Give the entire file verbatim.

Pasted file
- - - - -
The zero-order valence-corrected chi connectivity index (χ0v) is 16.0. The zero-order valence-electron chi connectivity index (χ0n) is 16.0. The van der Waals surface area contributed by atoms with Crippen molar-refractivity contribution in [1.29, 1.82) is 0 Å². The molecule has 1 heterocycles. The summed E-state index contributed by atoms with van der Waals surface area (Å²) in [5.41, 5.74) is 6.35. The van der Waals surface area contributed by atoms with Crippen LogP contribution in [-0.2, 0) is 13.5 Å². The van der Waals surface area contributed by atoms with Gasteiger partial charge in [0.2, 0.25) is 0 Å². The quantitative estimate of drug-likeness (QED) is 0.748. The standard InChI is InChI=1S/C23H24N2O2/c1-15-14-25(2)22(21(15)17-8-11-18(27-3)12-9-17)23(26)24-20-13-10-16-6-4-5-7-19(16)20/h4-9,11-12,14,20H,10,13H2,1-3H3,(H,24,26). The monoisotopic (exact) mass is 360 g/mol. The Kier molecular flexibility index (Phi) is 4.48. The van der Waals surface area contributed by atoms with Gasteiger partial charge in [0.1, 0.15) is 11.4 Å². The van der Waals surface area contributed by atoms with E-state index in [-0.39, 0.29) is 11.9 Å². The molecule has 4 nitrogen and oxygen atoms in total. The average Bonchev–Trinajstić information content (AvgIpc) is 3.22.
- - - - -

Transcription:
The zero-order valence-corrected chi connectivity index (χ0v) is 16.0. The zero-order valence-electron chi connectivity index (χ0n) is 16.0. The van der Waals surface area contributed by atoms with Crippen molar-refractivity contribution in [1.29, 1.82) is 0 Å². The molecule has 1 heterocycles. The summed E-state index contributed by atoms with van der Waals surface area (Å²) in [5.41, 5.74) is 6.35. The van der Waals surface area contributed by atoms with Crippen LogP contribution in [-0.2, 0) is 13.5 Å². The van der Waals surface area contributed by atoms with Gasteiger partial charge in [0.2, 0.25) is 0 Å². The quantitative estimate of drug-likeness (QED) is 0.748. The standard InChI is InChI=1S/C23H24N2O2/c1-15-14-25(2)22(21(15)17-8-11-18(27-3)12-9-17)23(26)24-20-13-10-16-6-4-5-7-19(16)20/h4-9,11-12,14,20H,10,13H2,1-3H3,(H,24,26). The monoisotopic (exact) mass is 360 g/mol. The Kier molecular flexibility index (Phi) is 4.48. The van der Waals surface area contributed by atoms with Gasteiger partial charge in [0.1, 0.15) is 11.4 Å². The van der Waals surface area contributed by atoms with E-state index in [-0.39, 0.29) is 11.9 Å². The molecule has 4 nitrogen and oxygen atoms in total. The average Bonchev–Trinajstić information content (AvgIpc) is 3.22.